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Housing Ban Rips Families Apart

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September 4, 2009

Today the Baltimore Sun published an op-ed by Ariela Migdal of the ACLU’s Women’s Rights Project and Deborah Jeon of the ACLU of Maryland. Ariela and Deborah write about the ACLU’s lawsuit against the Housing Authority of the City of Annapolis’s policy that bans certain individuals from being on or near public housing property, even to visit their families. Ariela and Deborah tell the stories of two of our clients, Dalanda Moses and Glenda Smith, two women whose families have been torn apart by the policy, and write:

Families have the right to make decisions about their own homes, but the Housing Authority of the City of Annapolis unlawfully bans certain individuals from being on or near public housing in Annapolis even when they are invited guests of tenants. This policy doesn’t promote public safety. On the contrary, it aggravates social problems by separating people from their families.

The housing authority maintains a list of more than 500 people who are banned from being on or near public housing property. The agency claims that all of these people are a danger to the community, but many of them have never been convicted or even charged with a crime, while others committed minor offenses years ago and have long since served their time. Still, they can’t get off the list. And if they violate the ban, they are arrested and prosecuted for trespassing. Residents who allow banned family members into their homes are subject to eviction.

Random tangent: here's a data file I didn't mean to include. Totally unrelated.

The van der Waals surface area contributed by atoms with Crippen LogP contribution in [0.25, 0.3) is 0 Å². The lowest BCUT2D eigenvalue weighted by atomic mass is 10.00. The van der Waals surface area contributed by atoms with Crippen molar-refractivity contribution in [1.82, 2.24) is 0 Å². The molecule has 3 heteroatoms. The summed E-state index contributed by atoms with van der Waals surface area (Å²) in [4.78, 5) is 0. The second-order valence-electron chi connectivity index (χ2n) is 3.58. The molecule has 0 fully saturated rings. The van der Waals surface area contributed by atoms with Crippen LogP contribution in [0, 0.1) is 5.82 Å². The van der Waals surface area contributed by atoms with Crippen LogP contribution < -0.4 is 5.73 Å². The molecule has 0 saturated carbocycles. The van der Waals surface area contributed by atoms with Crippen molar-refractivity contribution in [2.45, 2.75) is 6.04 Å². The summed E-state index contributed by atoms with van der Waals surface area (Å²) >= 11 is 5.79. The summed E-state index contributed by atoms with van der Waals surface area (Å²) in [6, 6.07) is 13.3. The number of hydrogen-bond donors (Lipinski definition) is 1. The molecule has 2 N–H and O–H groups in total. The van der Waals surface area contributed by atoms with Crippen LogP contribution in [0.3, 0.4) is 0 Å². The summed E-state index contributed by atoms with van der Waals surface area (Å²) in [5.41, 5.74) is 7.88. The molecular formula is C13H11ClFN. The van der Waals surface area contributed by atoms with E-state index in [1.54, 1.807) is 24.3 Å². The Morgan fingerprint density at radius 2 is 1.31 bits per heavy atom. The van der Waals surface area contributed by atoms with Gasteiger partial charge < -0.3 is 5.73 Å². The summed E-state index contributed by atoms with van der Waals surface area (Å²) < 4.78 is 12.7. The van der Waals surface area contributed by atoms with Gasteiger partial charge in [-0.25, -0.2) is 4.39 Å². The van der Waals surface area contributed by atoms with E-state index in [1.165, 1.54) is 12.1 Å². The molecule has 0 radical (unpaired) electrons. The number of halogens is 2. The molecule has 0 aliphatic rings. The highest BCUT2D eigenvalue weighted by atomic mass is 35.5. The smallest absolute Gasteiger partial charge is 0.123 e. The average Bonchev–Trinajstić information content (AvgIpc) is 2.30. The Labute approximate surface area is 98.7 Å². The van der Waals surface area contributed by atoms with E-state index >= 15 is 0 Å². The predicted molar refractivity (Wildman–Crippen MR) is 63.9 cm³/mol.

In an article in the Annapolis Capital about the filing of the case, the Annapolis police defended the banned list:

Police and public-safety officials stress the benefits of the list, however.

It lets them round up trouble-makers before they can break the law, they said. Those trespassing arrests mean fewer assault, robbery and even murder arrests, they said.

“It’s one of the most effective tools we have of keeping undesirables out of the community,” said Detective John Lee, chief steward of the police union.

It is precisely the use of the policy in this manner that is problematic. Rounding up people who the police assume will commit crimes is a clear violation of civil liberties. People whose only “crime” is entering the property while banned are not a danger to the community.

To learn more about this case and watch videos of our clients, go to

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